Workplace Accommodations Under the Americans With Disabilities Act
Living with a chronic disease, like cancer, can sometimes make it difficult to function in the workplace. But despite struggling daily, many workers are reluctant to speak to their employers about the situation for fear of discrimination. If I tell my boss I am struggling at work, will I be fired? If I request an accommodation, will there be some sort of retaliation?
Luckily, there’s a law in place to protect employees with disabilities. If you are struggling in the workplace, it is useful to know your legal rights before speaking to your employer about a potential accommodation.
What is the Americans with Disabilities Act?
The Americans with Disabilities Act (or ADA for short) is a federal law that was originally passed in 1990 and then strengthened by amendments in 2008. The law protects individuals with disabilities against discrimination, including in the workplace. If you have a legal disability and work at a company with 15 or more employees (or you work at a state or local government, regardless of the number of employees) your employer is legally obligated to provide "reasonable accommodations" under the ADA.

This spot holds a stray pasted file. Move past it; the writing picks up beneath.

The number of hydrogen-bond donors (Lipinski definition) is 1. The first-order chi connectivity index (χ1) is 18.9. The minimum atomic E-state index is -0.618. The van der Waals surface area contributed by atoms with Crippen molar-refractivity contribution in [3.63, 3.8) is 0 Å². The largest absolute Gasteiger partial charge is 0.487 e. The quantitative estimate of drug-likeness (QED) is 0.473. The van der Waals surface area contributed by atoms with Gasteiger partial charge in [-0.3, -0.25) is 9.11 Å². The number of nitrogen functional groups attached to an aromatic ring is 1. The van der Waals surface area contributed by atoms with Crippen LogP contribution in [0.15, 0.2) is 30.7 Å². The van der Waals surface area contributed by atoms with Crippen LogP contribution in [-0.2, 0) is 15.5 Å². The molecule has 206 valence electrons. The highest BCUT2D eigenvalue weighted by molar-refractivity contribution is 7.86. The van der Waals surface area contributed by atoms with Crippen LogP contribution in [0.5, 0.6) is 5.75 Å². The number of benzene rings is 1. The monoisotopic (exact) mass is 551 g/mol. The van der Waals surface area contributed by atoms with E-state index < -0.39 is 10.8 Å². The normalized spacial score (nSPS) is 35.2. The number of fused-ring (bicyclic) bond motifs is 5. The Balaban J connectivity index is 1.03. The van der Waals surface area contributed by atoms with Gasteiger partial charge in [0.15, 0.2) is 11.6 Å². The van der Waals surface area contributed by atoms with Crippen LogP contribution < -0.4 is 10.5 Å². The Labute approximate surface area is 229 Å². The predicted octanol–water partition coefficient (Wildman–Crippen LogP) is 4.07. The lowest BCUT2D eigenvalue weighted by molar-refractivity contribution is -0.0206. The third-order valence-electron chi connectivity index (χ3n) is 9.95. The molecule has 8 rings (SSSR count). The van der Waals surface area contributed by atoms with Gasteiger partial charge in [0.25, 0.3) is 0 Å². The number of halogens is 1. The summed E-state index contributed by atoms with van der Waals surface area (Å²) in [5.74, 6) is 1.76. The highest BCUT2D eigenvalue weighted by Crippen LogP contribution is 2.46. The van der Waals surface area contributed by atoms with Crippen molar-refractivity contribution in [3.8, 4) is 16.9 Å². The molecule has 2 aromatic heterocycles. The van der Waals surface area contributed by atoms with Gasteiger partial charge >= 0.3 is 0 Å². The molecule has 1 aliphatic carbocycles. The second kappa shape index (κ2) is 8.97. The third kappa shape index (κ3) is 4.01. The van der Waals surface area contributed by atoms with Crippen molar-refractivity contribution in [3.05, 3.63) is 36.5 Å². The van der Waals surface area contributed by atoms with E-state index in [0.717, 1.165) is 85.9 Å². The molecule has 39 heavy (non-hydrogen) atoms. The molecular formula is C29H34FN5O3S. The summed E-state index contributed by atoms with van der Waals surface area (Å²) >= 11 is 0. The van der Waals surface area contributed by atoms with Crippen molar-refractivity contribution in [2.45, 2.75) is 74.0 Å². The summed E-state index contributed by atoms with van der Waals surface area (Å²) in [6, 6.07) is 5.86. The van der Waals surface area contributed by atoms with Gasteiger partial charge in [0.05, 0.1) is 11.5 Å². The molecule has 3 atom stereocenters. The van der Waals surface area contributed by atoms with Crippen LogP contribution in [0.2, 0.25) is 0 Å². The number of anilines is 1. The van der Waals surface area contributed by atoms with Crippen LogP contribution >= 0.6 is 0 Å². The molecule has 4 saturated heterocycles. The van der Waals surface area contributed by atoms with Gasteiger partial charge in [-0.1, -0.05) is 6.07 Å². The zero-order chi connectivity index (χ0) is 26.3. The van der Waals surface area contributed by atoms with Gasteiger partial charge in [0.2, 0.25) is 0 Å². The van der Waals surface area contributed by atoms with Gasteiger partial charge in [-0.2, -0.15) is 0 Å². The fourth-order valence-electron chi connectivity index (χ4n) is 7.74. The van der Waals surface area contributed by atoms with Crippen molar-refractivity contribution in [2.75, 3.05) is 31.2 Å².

"Reasonable accommodations" means providing you with the tools and environment necessary to help you perform your job. There are many types of accommodations that may be considered reasonable, ranging from making existing facilities more accessible, acquiring or modifying existing equipment to better suit your needs, or potentially changing your hours or restructuring your job in some useful way.
Asking for workplace accommodations
If you are thinking about asking your employer for workplace accommodation, here are some tips for success.
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